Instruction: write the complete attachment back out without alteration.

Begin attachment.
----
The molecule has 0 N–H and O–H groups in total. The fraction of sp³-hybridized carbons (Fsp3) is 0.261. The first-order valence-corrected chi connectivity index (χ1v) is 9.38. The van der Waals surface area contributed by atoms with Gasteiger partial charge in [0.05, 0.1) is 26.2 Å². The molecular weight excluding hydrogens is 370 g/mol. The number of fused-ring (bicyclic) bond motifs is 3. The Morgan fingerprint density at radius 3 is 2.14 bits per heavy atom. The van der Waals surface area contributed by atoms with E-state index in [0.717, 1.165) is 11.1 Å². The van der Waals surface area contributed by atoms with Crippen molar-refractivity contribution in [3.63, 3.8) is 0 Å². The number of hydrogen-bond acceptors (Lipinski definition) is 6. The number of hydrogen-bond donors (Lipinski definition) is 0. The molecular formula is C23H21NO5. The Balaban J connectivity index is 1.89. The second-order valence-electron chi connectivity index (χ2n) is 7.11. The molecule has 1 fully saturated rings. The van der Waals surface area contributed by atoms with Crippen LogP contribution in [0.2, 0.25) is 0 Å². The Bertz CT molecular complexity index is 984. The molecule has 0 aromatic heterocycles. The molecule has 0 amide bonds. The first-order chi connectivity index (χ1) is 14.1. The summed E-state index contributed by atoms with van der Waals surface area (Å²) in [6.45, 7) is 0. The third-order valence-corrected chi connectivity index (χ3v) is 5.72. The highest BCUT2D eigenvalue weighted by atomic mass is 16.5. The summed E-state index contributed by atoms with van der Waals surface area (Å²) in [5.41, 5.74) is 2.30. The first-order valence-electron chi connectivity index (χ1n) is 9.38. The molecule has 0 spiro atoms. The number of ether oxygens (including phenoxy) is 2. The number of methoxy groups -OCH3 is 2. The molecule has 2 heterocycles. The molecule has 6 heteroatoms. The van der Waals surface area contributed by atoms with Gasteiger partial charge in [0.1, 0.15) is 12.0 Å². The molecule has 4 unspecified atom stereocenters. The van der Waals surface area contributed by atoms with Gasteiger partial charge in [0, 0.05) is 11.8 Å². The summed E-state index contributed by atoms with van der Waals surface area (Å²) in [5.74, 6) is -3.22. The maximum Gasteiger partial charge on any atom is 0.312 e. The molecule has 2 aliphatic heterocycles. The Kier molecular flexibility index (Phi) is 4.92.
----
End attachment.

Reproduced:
The molecule has 0 N–H and O–H groups in total. The fraction of sp³-hybridized carbons (Fsp3) is 0.261. The first-order valence-corrected chi connectivity index (χ1v) is 9.38. The van der Waals surface area contributed by atoms with Gasteiger partial charge in [0.05, 0.1) is 26.2 Å². The molecular weight excluding hydrogens is 370 g/mol. The number of fused-ring (bicyclic) bond motifs is 3. The Morgan fingerprint density at radius 3 is 2.14 bits per heavy atom. The van der Waals surface area contributed by atoms with E-state index in [0.717, 1.165) is 11.1 Å². The van der Waals surface area contributed by atoms with Crippen molar-refractivity contribution in [3.63, 3.8) is 0 Å². The number of hydrogen-bond acceptors (Lipinski definition) is 6. The number of hydrogen-bond donors (Lipinski definition) is 0. The molecular formula is C23H21NO5. The Balaban J connectivity index is 1.89. The second-order valence-electron chi connectivity index (χ2n) is 7.11. The molecule has 1 fully saturated rings. The van der Waals surface area contributed by atoms with Crippen LogP contribution in [0.2, 0.25) is 0 Å². The Bertz CT molecular complexity index is 984. The molecule has 0 aromatic heterocycles. The molecule has 0 amide bonds. The first-order chi connectivity index (χ1) is 14.1. The summed E-state index contributed by atoms with van der Waals surface area (Å²) in [6.45, 7) is 0. The third-order valence-corrected chi connectivity index (χ3v) is 5.72. The highest BCUT2D eigenvalue weighted by atomic mass is 16.5. The summed E-state index contributed by atoms with van der Waals surface area (Å²) in [5.41, 5.74) is 2.30. The first-order valence-electron chi connectivity index (χ1n) is 9.38. The molecule has 0 spiro atoms. The number of ether oxygens (including phenoxy) is 2. The number of methoxy groups -OCH3 is 2. The molecule has 2 heterocycles. The molecule has 6 heteroatoms. The van der Waals surface area contributed by atoms with Gasteiger partial charge in [0.1, 0.15) is 12.0 Å². The molecule has 4 unspecified atom stereocenters. The van der Waals surface area contributed by atoms with Gasteiger partial charge in [0, 0.05) is 11.8 Å². The summed E-state index contributed by atoms with van der Waals surface area (Å²) in [5.74, 6) is -3.22. The maximum Gasteiger partial charge on any atom is 0.312 e. The molecule has 2 aliphatic heterocycles. The Kier molecular flexibility index (Phi) is 4.92.